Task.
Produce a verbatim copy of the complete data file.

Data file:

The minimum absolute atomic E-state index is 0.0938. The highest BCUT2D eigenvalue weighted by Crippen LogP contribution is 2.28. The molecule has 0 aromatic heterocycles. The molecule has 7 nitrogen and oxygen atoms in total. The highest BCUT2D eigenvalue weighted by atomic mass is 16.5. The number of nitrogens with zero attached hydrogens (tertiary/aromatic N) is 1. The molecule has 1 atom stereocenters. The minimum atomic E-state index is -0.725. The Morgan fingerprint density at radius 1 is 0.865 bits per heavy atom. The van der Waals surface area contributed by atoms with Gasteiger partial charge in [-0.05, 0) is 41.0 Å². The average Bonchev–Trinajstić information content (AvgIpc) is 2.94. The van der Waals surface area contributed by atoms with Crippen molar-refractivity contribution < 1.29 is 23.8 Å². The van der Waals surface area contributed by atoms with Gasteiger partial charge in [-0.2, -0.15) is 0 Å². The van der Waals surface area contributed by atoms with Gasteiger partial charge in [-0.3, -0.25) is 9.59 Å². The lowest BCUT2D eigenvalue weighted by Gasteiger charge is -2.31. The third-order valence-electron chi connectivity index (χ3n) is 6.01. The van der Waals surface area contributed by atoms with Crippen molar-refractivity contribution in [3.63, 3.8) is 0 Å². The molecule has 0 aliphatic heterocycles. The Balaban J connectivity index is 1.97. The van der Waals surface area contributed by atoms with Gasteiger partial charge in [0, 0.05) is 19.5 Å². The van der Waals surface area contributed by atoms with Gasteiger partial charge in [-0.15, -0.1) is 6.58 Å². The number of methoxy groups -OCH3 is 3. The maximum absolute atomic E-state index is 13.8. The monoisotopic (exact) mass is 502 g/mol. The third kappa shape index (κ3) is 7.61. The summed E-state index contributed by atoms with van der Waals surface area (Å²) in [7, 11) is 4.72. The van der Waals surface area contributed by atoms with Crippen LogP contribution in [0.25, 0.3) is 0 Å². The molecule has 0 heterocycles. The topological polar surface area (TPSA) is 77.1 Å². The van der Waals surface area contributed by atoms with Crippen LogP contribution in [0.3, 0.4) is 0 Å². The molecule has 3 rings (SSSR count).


The minimum absolute atomic E-state index is 0.0938. The highest BCUT2D eigenvalue weighted by Crippen LogP contribution is 2.28. The molecule has 0 aromatic heterocycles. The molecule has 7 nitrogen and oxygen atoms in total. The highest BCUT2D eigenvalue weighted by atomic mass is 16.5. The number of nitrogens with zero attached hydrogens (tertiary/aromatic N) is 1. The molecule has 1 atom stereocenters. The minimum atomic E-state index is -0.725. The Morgan fingerprint density at radius 1 is 0.865 bits per heavy atom. The van der Waals surface area contributed by atoms with Gasteiger partial charge in [-0.05, 0) is 41.0 Å². The average Bonchev–Trinajstić information content (AvgIpc) is 2.94. The van der Waals surface area contributed by atoms with Crippen molar-refractivity contribution < 1.29 is 23.8 Å². The van der Waals surface area contributed by atoms with Gasteiger partial charge in [-0.2, -0.15) is 0 Å². The van der Waals surface area contributed by atoms with Gasteiger partial charge in [-0.3, -0.25) is 9.59 Å². The lowest BCUT2D eigenvalue weighted by Gasteiger charge is -2.31. The third-order valence-electron chi connectivity index (χ3n) is 6.01. The van der Waals surface area contributed by atoms with Crippen molar-refractivity contribution in [3.63, 3.8) is 0 Å². The molecule has 0 aliphatic heterocycles. The Balaban J connectivity index is 1.97. The van der Waals surface area contributed by atoms with Gasteiger partial charge in [0, 0.05) is 19.5 Å². The van der Waals surface area contributed by atoms with Gasteiger partial charge in [-0.15, -0.1) is 6.58 Å². The number of methoxy groups -OCH3 is 3. The maximum absolute atomic E-state index is 13.8. The monoisotopic (exact) mass is 502 g/mol. The third kappa shape index (κ3) is 7.61. The summed E-state index contributed by atoms with van der Waals surface area (Å²) in [7, 11) is 4.72. The van der Waals surface area contributed by atoms with Crippen LogP contribution in [0.25, 0.3) is 0 Å². The molecule has 0 heterocycles. The topological polar surface area (TPSA) is 77.1 Å². The van der Waals surface area contributed by atoms with Crippen LogP contribution in [0.3, 0.4) is 0 Å². The molecule has 3 rings (SSSR count).